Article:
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Subdivision 1.Alternative energy sources.

(a) If the incorporation of cost-effective energy efficiency measures into the design, materials, and operations of a building or major building renovation subject to section 16B.325 is not sufficient to meet Sustainable Building 2030 energy performance standards required under section 216B.241, subdivision 9, cost-effective renewable energy sources or solar thermal energy systems, or both, must be deployed to achieve those standards.

(b) The commissioners of administration and commerce shall review compliance of building designs and plans subject to this section with Sustainable Building 2030 performance standards developed under section 216B.241, subdivision 9, and shall make recommendations to the legislature as necessary to ensure that those performance standards are met.

(c) For the purposes of this section:

(1) "energy efficiency" has the meaning given in section 216B.2402, subdivision 7;

(2) "renewable energy" has the meaning given in section 216B.2422, subdivision 1, paragraph (c), and includes hydrogen generated from wind, solar, or hydroelectric; and

(3) "solar thermal energy systems" has the meaning given to "qualifying solar thermal project" in section 216B.2411, subdivision 2, paragraph (e).

Subd. 1a.Onsite energy generation from renewable sources.

The total aggregate nameplate capacity of all renewable energy sources utilized to meet Sustainable Building 2030 standards in a state-owned building or facility, including any subscription to a community solar garden under section 216B.1641, may not exceed 120 percent of the average annual electric energy consumption of the state-owned building or facility.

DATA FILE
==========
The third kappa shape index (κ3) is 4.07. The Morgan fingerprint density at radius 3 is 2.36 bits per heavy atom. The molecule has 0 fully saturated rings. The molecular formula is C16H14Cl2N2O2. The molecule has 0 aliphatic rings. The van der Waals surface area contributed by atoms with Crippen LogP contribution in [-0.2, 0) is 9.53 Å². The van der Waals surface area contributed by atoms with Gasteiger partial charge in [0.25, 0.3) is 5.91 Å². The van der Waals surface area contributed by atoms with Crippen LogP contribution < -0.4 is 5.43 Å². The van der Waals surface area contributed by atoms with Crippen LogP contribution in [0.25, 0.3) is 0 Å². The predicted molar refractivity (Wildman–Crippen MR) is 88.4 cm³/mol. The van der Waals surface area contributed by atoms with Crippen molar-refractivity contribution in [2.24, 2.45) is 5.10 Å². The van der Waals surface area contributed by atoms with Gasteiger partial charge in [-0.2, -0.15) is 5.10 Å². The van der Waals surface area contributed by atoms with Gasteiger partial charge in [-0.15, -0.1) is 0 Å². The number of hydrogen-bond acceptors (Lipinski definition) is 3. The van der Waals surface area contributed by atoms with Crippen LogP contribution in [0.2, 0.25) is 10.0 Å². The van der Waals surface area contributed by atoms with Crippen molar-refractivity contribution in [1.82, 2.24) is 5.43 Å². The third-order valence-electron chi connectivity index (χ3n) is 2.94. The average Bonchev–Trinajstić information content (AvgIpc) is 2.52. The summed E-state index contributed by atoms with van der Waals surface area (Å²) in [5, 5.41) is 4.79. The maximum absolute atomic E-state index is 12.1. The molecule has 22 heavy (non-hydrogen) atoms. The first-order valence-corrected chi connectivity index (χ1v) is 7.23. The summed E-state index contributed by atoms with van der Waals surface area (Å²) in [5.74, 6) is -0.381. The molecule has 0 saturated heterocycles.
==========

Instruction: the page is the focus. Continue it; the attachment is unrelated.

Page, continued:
Subd. 2.Energy conservation goals.

The commissioner of administration in consultation with the commissioner of commerce, in cooperation with one or more public utilities or comprehensive energy services providers, may conduct a shared-savings program involving energy conservation expenditures on state-owned and wholly state-leased buildings. The public utility or energy services provider shall contract with appropriate state agencies to implement energy efficiency improvements in the selected buildings. A contract must require the public utility or energy services provider to include all energy efficiency improvements in selected buildings that are calculated to achieve a cost payback within ten years. The contract must require that the public utility or energy services provider be repaid solely from energy cost savings and only to the extent of energy cost savings. Repayments must be interest-free. The goal of the program in this paragraph is to demonstrate that through effective energy conservation the total energy consumption per square foot of state-owned and wholly state-leased buildings could exceed existing energy code by at least 30 percent. All agencies must report to the commissioner of administration their monthly energy usage, building schedules, inventory of energy-consuming equipment, and other information as needed by the commissioner to manage and evaluate the program.

Subd. 3.Gifts.

The commissioner may accept gifts for energy efficiency improvements in state-owned and wholly leased buildings. Energy cost savings from these improvements, up to the cost of these improvements, shall be deposited in a special revenue fund established in the state treasury. Money in the special revenue fund is appropriated to the commissioner to implement further energy efficiency improvements in state-owned or wholly leased buildings.

Official Publication of the State of Minnesota
Revisor of Statutes